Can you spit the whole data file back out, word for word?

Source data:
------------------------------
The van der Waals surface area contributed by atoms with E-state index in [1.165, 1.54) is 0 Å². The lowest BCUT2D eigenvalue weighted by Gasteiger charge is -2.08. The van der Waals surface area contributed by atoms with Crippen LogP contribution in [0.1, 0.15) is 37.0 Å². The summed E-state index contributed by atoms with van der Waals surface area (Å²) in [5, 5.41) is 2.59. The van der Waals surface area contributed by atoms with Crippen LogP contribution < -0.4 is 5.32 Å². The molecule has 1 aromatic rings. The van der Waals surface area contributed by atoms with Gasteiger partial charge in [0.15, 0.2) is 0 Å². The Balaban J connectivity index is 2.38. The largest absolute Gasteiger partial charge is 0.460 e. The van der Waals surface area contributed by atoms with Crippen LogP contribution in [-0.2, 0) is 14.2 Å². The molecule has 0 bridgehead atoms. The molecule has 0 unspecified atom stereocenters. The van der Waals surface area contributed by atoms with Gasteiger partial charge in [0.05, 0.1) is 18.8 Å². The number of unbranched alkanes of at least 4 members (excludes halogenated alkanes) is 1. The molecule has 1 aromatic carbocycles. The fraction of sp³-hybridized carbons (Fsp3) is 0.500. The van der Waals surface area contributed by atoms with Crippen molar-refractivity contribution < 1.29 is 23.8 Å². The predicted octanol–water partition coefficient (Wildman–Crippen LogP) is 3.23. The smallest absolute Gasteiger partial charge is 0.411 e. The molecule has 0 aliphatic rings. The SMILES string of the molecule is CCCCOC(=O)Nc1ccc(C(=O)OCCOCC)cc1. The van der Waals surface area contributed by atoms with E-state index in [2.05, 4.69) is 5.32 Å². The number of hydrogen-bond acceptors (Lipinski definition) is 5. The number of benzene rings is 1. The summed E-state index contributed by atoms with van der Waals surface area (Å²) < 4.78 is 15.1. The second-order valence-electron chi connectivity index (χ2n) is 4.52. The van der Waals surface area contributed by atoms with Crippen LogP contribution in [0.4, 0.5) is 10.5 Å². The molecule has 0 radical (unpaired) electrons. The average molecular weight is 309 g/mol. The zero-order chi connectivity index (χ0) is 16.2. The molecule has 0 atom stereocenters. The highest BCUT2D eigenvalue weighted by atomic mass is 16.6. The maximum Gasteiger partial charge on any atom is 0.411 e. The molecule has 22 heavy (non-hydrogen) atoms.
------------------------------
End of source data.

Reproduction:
The van der Waals surface area contributed by atoms with E-state index in [1.165, 1.54) is 0 Å². The lowest BCUT2D eigenvalue weighted by Gasteiger charge is -2.08. The van der Waals surface area contributed by atoms with Crippen LogP contribution in [0.1, 0.15) is 37.0 Å². The summed E-state index contributed by atoms with van der Waals surface area (Å²) in [5, 5.41) is 2.59. The van der Waals surface area contributed by atoms with Crippen LogP contribution < -0.4 is 5.32 Å². The molecule has 1 aromatic rings. The van der Waals surface area contributed by atoms with Gasteiger partial charge in [0.15, 0.2) is 0 Å². The Balaban J connectivity index is 2.38. The largest absolute Gasteiger partial charge is 0.460 e. The van der Waals surface area contributed by atoms with Crippen LogP contribution in [-0.2, 0) is 14.2 Å². The molecule has 0 bridgehead atoms. The molecule has 0 unspecified atom stereocenters. The van der Waals surface area contributed by atoms with Gasteiger partial charge in [0.05, 0.1) is 18.8 Å². The number of unbranched alkanes of at least 4 members (excludes halogenated alkanes) is 1. The molecule has 1 aromatic carbocycles. The fraction of sp³-hybridized carbons (Fsp3) is 0.500. The van der Waals surface area contributed by atoms with Crippen molar-refractivity contribution < 1.29 is 23.8 Å². The predicted octanol–water partition coefficient (Wildman–Crippen LogP) is 3.23. The smallest absolute Gasteiger partial charge is 0.411 e. The molecule has 0 aliphatic rings. The SMILES string of the molecule is CCCCOC(=O)Nc1ccc(C(=O)OCCOCC)cc1. The van der Waals surface area contributed by atoms with E-state index in [2.05, 4.69) is 5.32 Å². The number of hydrogen-bond acceptors (Lipinski definition) is 5. The number of benzene rings is 1. The summed E-state index contributed by atoms with van der Waals surface area (Å²) < 4.78 is 15.1. The second-order valence-electron chi connectivity index (χ2n) is 4.52. The van der Waals surface area contributed by atoms with Crippen LogP contribution in [0.4, 0.5) is 10.5 Å². The molecule has 0 radical (unpaired) electrons. The average molecular weight is 309 g/mol. The zero-order chi connectivity index (χ0) is 16.2. The molecule has 0 atom stereocenters. The highest BCUT2D eigenvalue weighted by atomic mass is 16.6. The maximum Gasteiger partial charge on any atom is 0.411 e. The molecule has 22 heavy (non-hydrogen) atoms.